In the case of Frangos v. Bank of America, et al, the United States Court
of Appeal for the First Circuit Court ruled that, the borrower is not
entitled to a permanent injunction preventing a foreclosure, following
cancellation of the foreclosure by the lender since there would be no
irreparable harm to the borrower. Borrower refinanced the mortgage that
was secured by their home in 2005. However, in both 2007 and 2009, the
borrower defaulted on the mortgage. After the first default, the loan
was restructured, but the borrower still could not perform and have filed
to make a payment since 2009. Borrower and lender engaged in extensive
negotiation to modify the loan between 2011 and 2013, but the negotiations
were ultimately unsuccessful and a lender moved forward with foreclosing,
with the foreclosure sale set to occur in September of 2013. In response,
the borrower sought and obtained a preliminary injunction from the New
Hampshire state court, preventing the foreclosure sale from proceeding.
Despite the fact that lender cancelled the foreclosure sale, borrower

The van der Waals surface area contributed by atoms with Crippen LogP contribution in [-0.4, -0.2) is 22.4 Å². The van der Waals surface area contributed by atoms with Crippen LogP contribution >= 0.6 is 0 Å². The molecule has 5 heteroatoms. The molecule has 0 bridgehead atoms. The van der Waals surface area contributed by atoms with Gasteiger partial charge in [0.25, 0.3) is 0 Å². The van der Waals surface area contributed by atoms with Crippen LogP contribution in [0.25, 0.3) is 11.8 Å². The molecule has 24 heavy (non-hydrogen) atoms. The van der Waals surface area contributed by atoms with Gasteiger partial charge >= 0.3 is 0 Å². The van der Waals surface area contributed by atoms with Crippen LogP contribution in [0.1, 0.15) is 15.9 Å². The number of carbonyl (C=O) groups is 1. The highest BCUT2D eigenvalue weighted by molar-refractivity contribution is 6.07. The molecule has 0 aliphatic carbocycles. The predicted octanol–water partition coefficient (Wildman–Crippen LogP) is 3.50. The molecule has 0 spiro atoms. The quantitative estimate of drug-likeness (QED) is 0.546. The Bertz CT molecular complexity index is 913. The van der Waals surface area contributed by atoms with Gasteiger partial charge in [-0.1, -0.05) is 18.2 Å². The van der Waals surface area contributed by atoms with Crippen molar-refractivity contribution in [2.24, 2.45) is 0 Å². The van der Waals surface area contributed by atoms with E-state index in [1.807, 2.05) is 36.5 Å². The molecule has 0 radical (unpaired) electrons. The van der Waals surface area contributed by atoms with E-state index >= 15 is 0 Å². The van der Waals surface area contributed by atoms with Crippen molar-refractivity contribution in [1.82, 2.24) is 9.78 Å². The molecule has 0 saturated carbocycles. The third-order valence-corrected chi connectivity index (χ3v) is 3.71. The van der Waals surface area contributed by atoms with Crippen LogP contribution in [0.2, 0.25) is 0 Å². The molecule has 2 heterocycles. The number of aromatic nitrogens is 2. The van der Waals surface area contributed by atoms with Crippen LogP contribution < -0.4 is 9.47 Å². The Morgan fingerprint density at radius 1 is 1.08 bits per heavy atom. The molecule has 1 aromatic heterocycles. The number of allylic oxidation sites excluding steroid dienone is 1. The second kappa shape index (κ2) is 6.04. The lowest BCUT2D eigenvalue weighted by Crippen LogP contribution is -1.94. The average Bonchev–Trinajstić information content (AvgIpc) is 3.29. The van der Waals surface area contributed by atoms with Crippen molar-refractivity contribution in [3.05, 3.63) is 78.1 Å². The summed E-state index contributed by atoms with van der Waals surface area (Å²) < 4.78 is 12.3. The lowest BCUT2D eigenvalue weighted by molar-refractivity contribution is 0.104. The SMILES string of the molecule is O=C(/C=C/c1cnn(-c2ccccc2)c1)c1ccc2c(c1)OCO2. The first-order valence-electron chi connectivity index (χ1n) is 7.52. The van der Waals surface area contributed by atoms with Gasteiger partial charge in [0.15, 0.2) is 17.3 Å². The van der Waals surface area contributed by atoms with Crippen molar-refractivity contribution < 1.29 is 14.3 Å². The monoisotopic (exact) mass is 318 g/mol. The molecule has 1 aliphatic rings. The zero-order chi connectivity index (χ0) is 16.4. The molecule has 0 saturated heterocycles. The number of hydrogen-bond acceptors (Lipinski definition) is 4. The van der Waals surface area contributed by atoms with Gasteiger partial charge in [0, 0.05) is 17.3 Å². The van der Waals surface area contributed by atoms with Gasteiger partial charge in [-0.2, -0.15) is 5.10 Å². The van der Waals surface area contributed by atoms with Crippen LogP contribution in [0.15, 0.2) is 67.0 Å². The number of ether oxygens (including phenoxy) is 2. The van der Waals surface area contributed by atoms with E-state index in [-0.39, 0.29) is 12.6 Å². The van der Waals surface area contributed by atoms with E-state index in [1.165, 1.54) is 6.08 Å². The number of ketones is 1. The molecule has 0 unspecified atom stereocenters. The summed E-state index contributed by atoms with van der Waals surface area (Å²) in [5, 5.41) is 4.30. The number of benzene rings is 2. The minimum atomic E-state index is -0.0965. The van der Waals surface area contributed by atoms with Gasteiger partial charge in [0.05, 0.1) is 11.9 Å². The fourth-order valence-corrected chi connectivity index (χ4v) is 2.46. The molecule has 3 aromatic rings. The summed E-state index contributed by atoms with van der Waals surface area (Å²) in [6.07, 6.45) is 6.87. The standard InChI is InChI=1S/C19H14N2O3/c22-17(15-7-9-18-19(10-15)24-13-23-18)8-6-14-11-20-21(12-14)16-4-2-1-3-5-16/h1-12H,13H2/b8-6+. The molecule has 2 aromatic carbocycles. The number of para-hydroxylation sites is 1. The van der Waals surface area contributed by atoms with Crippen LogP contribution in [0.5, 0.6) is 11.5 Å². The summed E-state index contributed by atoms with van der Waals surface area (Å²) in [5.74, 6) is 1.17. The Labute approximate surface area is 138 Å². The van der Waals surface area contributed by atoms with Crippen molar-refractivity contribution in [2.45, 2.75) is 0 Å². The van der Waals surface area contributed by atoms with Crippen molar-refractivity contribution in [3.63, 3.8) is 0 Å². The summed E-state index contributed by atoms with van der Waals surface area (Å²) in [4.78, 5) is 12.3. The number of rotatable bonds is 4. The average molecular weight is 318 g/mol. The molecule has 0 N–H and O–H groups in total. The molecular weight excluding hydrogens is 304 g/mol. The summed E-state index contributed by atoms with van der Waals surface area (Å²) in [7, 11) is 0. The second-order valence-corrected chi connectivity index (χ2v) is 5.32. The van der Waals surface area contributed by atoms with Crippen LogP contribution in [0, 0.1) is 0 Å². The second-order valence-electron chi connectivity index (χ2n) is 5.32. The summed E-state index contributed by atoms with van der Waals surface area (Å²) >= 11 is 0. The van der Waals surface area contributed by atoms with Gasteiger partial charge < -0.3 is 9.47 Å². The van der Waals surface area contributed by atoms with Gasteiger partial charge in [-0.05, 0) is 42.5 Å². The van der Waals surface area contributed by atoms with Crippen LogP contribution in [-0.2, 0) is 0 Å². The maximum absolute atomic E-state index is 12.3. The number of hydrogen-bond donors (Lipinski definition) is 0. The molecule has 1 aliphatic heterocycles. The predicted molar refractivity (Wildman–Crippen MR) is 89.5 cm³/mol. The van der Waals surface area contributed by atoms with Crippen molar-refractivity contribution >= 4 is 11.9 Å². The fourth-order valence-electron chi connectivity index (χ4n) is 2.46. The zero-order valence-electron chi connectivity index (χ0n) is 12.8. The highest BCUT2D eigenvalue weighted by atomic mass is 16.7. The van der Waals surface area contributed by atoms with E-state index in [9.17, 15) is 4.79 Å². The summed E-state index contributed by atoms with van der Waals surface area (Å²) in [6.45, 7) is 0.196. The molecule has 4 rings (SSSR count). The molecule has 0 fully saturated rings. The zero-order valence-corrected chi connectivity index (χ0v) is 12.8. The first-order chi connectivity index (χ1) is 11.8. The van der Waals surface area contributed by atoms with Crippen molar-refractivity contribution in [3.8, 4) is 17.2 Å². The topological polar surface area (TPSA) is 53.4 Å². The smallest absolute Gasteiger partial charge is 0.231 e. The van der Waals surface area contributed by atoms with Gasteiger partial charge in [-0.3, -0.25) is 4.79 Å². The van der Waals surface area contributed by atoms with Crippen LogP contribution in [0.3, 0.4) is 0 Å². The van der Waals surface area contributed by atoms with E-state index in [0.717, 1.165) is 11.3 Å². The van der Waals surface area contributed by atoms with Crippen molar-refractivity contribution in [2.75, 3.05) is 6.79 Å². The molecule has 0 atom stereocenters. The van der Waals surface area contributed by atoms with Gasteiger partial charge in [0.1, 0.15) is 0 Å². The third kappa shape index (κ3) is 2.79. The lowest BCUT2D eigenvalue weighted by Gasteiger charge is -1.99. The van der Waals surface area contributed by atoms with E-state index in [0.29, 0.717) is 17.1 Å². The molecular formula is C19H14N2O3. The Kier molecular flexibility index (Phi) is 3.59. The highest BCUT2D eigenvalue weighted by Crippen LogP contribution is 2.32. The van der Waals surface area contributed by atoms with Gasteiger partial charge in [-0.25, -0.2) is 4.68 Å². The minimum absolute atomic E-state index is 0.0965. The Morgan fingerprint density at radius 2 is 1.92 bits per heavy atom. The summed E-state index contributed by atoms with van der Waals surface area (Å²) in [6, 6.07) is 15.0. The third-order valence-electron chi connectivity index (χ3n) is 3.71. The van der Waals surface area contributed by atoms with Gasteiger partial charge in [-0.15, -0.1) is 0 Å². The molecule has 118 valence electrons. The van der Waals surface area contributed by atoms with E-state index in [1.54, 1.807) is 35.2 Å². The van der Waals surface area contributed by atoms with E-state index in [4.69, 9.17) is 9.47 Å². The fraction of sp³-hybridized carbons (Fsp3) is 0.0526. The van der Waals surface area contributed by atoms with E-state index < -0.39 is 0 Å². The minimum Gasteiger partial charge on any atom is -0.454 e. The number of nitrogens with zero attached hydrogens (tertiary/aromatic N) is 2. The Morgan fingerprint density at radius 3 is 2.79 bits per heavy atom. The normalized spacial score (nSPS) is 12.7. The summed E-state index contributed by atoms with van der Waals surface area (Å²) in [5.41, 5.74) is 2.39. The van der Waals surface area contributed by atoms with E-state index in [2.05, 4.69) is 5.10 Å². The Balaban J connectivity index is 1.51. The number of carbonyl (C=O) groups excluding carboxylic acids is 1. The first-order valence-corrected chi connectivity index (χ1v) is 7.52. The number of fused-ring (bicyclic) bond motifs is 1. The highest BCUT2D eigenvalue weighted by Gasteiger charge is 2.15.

did not dismiss the underlying action. After the removal of the action
to the federal court, the borrower amended the complaint seeking a permanent
injunction to bar the lender from foreclosing. The borrower also sought
damages, alleging that the lender had
breached mortgage provisions that require the borrower to be provided with
notice explaining the nature of the default and the potential consequences.
The district court ruled for the lender, granting summary judgment and
finding that because the lender cancelled the foreclosure sale, the borrower
could not demonstrate that they would suffer irreparable harm without
injunctive relief. The district court further granted summary judgment
in favor of the lender with respect to borrower’s claim of breach
of contract because borrower had suffered no damages since the sale was
cancelled by the lender. Unsatisfied, the borrower appealed the decision.
However, the First Circuit upheld the district court’s ruling, stating
that without foreclosure proceedings, the borrower would not suffer any
irreparable harm and further that the borrower did not suffer any damages
to support the breach of contract action.
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